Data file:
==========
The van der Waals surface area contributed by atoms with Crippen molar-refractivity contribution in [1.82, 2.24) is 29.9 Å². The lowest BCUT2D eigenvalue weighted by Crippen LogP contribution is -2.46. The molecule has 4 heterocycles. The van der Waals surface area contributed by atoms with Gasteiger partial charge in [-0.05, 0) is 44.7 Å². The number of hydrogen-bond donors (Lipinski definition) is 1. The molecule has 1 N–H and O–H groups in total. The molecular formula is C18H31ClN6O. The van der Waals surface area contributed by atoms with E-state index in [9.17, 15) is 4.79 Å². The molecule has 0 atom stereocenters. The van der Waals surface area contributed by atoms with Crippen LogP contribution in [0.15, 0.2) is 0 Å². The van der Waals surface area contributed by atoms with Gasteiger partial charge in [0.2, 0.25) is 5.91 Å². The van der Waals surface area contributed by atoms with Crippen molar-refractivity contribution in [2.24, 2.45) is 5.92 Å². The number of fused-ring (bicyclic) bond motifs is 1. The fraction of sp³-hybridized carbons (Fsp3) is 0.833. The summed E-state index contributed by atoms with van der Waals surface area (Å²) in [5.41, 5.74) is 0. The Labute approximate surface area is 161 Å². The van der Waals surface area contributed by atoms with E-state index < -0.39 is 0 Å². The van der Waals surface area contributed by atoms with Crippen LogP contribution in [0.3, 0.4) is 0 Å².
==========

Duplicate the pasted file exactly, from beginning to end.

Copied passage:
The van der Waals surface area contributed by atoms with Crippen molar-refractivity contribution in [1.82, 2.24) is 29.9 Å². The lowest BCUT2D eigenvalue weighted by Crippen LogP contribution is -2.46. The molecule has 4 heterocycles. The van der Waals surface area contributed by atoms with Gasteiger partial charge in [-0.05, 0) is 44.7 Å². The number of hydrogen-bond donors (Lipinski definition) is 1. The molecule has 1 N–H and O–H groups in total. The molecular formula is C18H31ClN6O. The van der Waals surface area contributed by atoms with E-state index in [9.17, 15) is 4.79 Å². The molecule has 0 atom stereocenters. The van der Waals surface area contributed by atoms with Crippen LogP contribution in [0.15, 0.2) is 0 Å². The van der Waals surface area contributed by atoms with Gasteiger partial charge in [0.2, 0.25) is 5.91 Å². The van der Waals surface area contributed by atoms with Crippen molar-refractivity contribution in [2.24, 2.45) is 5.92 Å². The number of fused-ring (bicyclic) bond motifs is 1. The fraction of sp³-hybridized carbons (Fsp3) is 0.833. The summed E-state index contributed by atoms with van der Waals surface area (Å²) in [5.41, 5.74) is 0. The Labute approximate surface area is 161 Å². The van der Waals surface area contributed by atoms with E-state index < -0.39 is 0 Å². The van der Waals surface area contributed by atoms with Crippen LogP contribution in [0.3, 0.4) is 0 Å².